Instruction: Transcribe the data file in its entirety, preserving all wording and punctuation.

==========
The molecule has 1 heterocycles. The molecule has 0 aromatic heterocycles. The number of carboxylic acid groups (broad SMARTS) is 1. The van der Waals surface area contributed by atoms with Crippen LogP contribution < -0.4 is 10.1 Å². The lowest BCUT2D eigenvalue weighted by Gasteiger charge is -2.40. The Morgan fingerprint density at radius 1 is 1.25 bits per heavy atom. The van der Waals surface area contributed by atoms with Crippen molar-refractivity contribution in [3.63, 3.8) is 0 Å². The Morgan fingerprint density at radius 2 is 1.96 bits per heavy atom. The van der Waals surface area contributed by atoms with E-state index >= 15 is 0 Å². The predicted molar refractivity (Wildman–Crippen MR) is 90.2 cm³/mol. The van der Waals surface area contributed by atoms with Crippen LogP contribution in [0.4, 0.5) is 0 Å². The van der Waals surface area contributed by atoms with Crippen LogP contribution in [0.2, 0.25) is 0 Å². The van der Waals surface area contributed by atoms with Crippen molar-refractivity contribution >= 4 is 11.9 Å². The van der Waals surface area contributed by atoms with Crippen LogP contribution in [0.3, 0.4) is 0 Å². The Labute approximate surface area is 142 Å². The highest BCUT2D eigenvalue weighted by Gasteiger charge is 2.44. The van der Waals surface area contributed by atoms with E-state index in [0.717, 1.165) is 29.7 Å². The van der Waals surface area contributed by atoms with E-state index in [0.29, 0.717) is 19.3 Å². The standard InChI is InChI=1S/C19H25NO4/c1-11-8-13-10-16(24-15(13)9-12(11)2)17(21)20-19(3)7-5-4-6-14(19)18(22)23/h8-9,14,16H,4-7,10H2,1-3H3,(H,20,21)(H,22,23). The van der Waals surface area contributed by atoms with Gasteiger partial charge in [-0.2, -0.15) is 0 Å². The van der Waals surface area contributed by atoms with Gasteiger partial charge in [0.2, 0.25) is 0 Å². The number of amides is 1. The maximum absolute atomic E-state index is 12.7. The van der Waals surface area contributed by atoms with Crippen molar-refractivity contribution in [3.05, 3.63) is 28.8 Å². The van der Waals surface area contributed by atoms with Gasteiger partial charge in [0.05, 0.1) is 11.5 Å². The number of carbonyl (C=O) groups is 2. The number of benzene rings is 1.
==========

The molecule has 1 heterocycles. The molecule has 0 aromatic heterocycles. The number of carboxylic acid groups (broad SMARTS) is 1. The van der Waals surface area contributed by atoms with Crippen LogP contribution < -0.4 is 10.1 Å². The lowest BCUT2D eigenvalue weighted by Gasteiger charge is -2.40. The Morgan fingerprint density at radius 1 is 1.25 bits per heavy atom. The van der Waals surface area contributed by atoms with Crippen molar-refractivity contribution in [3.63, 3.8) is 0 Å². The Morgan fingerprint density at radius 2 is 1.96 bits per heavy atom. The van der Waals surface area contributed by atoms with E-state index >= 15 is 0 Å². The predicted molar refractivity (Wildman–Crippen MR) is 90.2 cm³/mol. The van der Waals surface area contributed by atoms with Crippen LogP contribution in [0.4, 0.5) is 0 Å². The van der Waals surface area contributed by atoms with Crippen LogP contribution in [0.2, 0.25) is 0 Å². The van der Waals surface area contributed by atoms with Crippen molar-refractivity contribution >= 4 is 11.9 Å². The van der Waals surface area contributed by atoms with Crippen LogP contribution in [0.3, 0.4) is 0 Å². The Labute approximate surface area is 142 Å². The highest BCUT2D eigenvalue weighted by Gasteiger charge is 2.44. The van der Waals surface area contributed by atoms with E-state index in [0.717, 1.165) is 29.7 Å². The van der Waals surface area contributed by atoms with E-state index in [0.29, 0.717) is 19.3 Å². The standard InChI is InChI=1S/C19H25NO4/c1-11-8-13-10-16(24-15(13)9-12(11)2)17(21)20-19(3)7-5-4-6-14(19)18(22)23/h8-9,14,16H,4-7,10H2,1-3H3,(H,20,21)(H,22,23). The van der Waals surface area contributed by atoms with Gasteiger partial charge in [-0.2, -0.15) is 0 Å². The van der Waals surface area contributed by atoms with Gasteiger partial charge in [0.2, 0.25) is 0 Å². The number of amides is 1. The maximum absolute atomic E-state index is 12.7. The van der Waals surface area contributed by atoms with Crippen molar-refractivity contribution in [3.05, 3.63) is 28.8 Å². The van der Waals surface area contributed by atoms with Gasteiger partial charge in [0.05, 0.1) is 11.5 Å². The number of carbonyl (C=O) groups is 2. The number of benzene rings is 1.